End of life decisions are things that most people do not discuss in their everyday conversations. People tend to wait until they are in a situation that calls for such a conversation. The problem with this is that sometimes people aren’t sure what they want and don’t have enough time to process their situation fully. The American people have a right to make these decisions, but they sometimes do not want to because they are faced with very difficult questions. In the end, Patients need to make their own decisions. It is perfectly acceptable to consult family or a doctor in order to help in a situation that concerns end of life.
The families in the patient’s life are just as important because they need to be there for the patient and help them to come to terms with their situation and to console them. Families are also sometimes used to make the difficult decisions when patients aren’t capable to do so for themselves. Families also need to make sure that the patient is being taken care of in the best way for their best interest.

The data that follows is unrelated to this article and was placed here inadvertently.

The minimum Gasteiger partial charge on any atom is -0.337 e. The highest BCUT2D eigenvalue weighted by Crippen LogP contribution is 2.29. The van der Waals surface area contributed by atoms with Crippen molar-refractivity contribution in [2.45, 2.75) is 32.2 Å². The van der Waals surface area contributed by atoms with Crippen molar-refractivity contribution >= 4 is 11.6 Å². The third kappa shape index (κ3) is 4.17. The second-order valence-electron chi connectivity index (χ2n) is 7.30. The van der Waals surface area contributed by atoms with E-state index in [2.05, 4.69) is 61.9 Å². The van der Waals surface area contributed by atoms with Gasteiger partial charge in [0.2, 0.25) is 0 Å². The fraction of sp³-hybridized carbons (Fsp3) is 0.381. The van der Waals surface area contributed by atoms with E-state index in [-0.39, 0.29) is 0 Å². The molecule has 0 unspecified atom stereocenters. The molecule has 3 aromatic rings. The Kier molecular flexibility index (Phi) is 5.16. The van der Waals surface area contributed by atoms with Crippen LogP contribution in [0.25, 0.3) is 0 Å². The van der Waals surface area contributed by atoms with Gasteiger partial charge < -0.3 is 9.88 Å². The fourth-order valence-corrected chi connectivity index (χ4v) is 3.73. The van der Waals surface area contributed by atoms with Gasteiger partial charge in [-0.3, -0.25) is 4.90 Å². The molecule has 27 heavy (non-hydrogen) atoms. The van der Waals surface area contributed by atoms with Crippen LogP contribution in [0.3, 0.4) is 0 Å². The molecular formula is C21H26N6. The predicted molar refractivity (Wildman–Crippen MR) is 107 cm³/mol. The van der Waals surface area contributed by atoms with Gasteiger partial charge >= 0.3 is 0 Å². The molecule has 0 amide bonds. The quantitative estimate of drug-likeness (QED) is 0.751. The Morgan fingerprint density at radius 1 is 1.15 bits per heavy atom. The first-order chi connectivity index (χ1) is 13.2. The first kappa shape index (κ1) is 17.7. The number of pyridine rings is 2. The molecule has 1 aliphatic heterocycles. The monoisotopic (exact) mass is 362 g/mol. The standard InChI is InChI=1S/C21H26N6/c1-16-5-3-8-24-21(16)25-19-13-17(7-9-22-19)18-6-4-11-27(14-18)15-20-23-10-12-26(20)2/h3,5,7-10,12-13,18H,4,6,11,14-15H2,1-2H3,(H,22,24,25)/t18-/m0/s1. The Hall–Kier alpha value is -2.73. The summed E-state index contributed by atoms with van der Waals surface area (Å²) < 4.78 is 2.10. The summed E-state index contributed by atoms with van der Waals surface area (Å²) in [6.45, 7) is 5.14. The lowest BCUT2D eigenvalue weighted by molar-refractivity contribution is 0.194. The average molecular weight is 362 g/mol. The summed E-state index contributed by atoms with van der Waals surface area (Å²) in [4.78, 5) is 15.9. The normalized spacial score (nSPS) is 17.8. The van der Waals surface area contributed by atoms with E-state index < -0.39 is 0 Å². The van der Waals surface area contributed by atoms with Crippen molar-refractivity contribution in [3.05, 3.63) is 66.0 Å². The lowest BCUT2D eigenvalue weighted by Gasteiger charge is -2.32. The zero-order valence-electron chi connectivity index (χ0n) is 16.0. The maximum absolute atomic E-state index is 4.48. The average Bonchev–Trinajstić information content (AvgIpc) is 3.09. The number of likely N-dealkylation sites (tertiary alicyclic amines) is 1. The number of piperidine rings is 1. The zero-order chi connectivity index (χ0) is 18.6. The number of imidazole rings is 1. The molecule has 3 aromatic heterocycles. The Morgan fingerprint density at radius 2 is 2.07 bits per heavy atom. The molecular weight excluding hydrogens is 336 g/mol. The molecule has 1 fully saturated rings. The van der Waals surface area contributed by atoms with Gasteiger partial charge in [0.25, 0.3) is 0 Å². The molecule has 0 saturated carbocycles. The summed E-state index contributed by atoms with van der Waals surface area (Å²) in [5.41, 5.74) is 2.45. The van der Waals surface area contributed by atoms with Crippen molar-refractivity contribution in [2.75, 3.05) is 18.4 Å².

If a family or a patient ever has questions, they should always ask questions. I feel that the more questions asked by the patient to the doctor, the better. If someone asks questions, the doctor is more likely to give more information and respond better. I’ve seen through personal experience that doctors enjoy teaching. Even my grandmothers’ cancer doctor loved when we would ask him a million questions because he felt like we really cared and wanted to know as much as we could about the procedures and her condition. (She is now cancer free for 4 years and doing very well, in case you wondered) I feel like questioning a doctor and making sure he is doing what is best for a patient is always the best decision.